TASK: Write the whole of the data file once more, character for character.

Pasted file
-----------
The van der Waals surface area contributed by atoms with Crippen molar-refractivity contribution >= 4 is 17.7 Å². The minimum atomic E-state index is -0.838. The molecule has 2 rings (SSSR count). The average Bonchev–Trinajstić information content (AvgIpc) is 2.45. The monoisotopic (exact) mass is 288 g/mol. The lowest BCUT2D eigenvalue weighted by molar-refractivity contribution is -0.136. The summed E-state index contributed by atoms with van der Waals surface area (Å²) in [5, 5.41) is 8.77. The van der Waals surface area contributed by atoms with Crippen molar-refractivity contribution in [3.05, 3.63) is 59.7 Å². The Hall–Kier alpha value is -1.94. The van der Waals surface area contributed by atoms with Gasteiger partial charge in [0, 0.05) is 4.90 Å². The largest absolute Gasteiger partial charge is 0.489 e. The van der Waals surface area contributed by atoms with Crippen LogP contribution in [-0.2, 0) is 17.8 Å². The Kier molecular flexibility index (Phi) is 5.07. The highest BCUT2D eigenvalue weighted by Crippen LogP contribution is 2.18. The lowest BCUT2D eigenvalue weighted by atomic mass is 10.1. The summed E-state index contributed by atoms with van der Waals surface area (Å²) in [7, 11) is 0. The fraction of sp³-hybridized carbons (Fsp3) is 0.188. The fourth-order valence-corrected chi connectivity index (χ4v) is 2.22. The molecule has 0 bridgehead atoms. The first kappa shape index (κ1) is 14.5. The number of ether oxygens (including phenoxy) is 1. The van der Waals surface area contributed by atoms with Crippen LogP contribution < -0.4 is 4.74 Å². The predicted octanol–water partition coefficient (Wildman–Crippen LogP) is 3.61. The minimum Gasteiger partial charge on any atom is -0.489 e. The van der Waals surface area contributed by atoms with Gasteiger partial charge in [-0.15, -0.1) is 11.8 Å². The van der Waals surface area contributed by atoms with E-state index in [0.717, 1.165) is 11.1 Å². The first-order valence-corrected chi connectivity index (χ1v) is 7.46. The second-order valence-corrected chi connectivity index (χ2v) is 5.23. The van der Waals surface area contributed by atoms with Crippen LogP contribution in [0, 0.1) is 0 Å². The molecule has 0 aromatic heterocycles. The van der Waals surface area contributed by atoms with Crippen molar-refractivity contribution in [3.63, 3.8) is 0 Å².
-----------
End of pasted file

The van der Waals surface area contributed by atoms with Crippen molar-refractivity contribution >= 4 is 17.7 Å². The minimum atomic E-state index is -0.838. The molecule has 2 rings (SSSR count). The average Bonchev–Trinajstić information content (AvgIpc) is 2.45. The monoisotopic (exact) mass is 288 g/mol. The lowest BCUT2D eigenvalue weighted by molar-refractivity contribution is -0.136. The summed E-state index contributed by atoms with van der Waals surface area (Å²) in [5, 5.41) is 8.77. The van der Waals surface area contributed by atoms with Crippen molar-refractivity contribution in [3.05, 3.63) is 59.7 Å². The Hall–Kier alpha value is -1.94. The van der Waals surface area contributed by atoms with Gasteiger partial charge in [0, 0.05) is 4.90 Å². The largest absolute Gasteiger partial charge is 0.489 e. The van der Waals surface area contributed by atoms with Crippen LogP contribution in [-0.2, 0) is 17.8 Å². The Kier molecular flexibility index (Phi) is 5.07. The highest BCUT2D eigenvalue weighted by Crippen LogP contribution is 2.18. The lowest BCUT2D eigenvalue weighted by atomic mass is 10.1. The summed E-state index contributed by atoms with van der Waals surface area (Å²) in [7, 11) is 0. The fraction of sp³-hybridized carbons (Fsp3) is 0.188. The fourth-order valence-corrected chi connectivity index (χ4v) is 2.22. The molecule has 0 bridgehead atoms. The first kappa shape index (κ1) is 14.5. The number of ether oxygens (including phenoxy) is 1. The van der Waals surface area contributed by atoms with Crippen LogP contribution < -0.4 is 4.74 Å². The predicted octanol–water partition coefficient (Wildman–Crippen LogP) is 3.61. The minimum Gasteiger partial charge on any atom is -0.489 e. The van der Waals surface area contributed by atoms with Gasteiger partial charge in [-0.15, -0.1) is 11.8 Å². The van der Waals surface area contributed by atoms with E-state index in [0.717, 1.165) is 11.1 Å². The first-order valence-corrected chi connectivity index (χ1v) is 7.46. The second-order valence-corrected chi connectivity index (χ2v) is 5.23. The van der Waals surface area contributed by atoms with Crippen LogP contribution in [0, 0.1) is 0 Å². The molecule has 0 aromatic heterocycles. The van der Waals surface area contributed by atoms with Crippen molar-refractivity contribution in [3.63, 3.8) is 0 Å².